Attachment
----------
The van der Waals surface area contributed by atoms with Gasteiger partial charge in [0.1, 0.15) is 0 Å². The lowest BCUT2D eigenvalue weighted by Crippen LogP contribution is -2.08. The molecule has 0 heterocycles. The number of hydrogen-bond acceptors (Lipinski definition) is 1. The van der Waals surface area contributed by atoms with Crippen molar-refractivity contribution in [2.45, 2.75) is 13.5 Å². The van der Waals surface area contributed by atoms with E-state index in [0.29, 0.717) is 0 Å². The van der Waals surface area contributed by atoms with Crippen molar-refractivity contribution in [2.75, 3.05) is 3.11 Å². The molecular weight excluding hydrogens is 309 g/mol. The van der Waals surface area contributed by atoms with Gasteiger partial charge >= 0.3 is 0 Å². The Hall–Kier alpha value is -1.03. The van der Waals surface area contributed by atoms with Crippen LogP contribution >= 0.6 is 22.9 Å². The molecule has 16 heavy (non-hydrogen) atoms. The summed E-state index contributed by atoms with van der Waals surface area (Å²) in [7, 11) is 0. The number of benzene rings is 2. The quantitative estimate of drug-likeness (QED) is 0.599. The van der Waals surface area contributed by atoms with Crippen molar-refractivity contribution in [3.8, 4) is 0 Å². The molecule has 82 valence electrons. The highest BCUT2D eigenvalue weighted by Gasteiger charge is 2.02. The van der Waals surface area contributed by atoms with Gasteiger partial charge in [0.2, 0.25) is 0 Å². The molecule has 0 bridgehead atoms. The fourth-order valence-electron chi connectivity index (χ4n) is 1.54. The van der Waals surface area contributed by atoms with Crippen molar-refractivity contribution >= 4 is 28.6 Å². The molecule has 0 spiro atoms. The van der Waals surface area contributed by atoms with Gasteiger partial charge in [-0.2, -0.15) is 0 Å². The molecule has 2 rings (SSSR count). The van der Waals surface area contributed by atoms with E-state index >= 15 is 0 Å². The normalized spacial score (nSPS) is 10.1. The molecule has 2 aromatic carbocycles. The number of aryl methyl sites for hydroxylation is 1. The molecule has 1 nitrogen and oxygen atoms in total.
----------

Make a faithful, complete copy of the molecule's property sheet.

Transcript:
The van der Waals surface area contributed by atoms with Gasteiger partial charge in [0.1, 0.15) is 0 Å². The lowest BCUT2D eigenvalue weighted by Crippen LogP contribution is -2.08. The molecule has 0 heterocycles. The number of hydrogen-bond acceptors (Lipinski definition) is 1. The van der Waals surface area contributed by atoms with Crippen molar-refractivity contribution in [2.45, 2.75) is 13.5 Å². The van der Waals surface area contributed by atoms with E-state index in [0.29, 0.717) is 0 Å². The van der Waals surface area contributed by atoms with Crippen molar-refractivity contribution in [2.75, 3.05) is 3.11 Å². The molecular weight excluding hydrogens is 309 g/mol. The van der Waals surface area contributed by atoms with Gasteiger partial charge >= 0.3 is 0 Å². The Hall–Kier alpha value is -1.03. The van der Waals surface area contributed by atoms with Crippen LogP contribution >= 0.6 is 22.9 Å². The molecule has 16 heavy (non-hydrogen) atoms. The summed E-state index contributed by atoms with van der Waals surface area (Å²) in [7, 11) is 0. The number of benzene rings is 2. The quantitative estimate of drug-likeness (QED) is 0.599. The van der Waals surface area contributed by atoms with Crippen molar-refractivity contribution in [3.8, 4) is 0 Å². The molecule has 82 valence electrons. The highest BCUT2D eigenvalue weighted by Gasteiger charge is 2.02. The van der Waals surface area contributed by atoms with Gasteiger partial charge in [0.2, 0.25) is 0 Å². The molecule has 0 bridgehead atoms. The fourth-order valence-electron chi connectivity index (χ4n) is 1.54. The van der Waals surface area contributed by atoms with Crippen molar-refractivity contribution >= 4 is 28.6 Å². The molecule has 0 spiro atoms. The van der Waals surface area contributed by atoms with Gasteiger partial charge in [-0.2, -0.15) is 0 Å². The molecule has 2 rings (SSSR count). The van der Waals surface area contributed by atoms with E-state index >= 15 is 0 Å². The normalized spacial score (nSPS) is 10.1. The molecule has 2 aromatic carbocycles. The number of aryl methyl sites for hydroxylation is 1. The molecule has 1 nitrogen and oxygen atoms in total.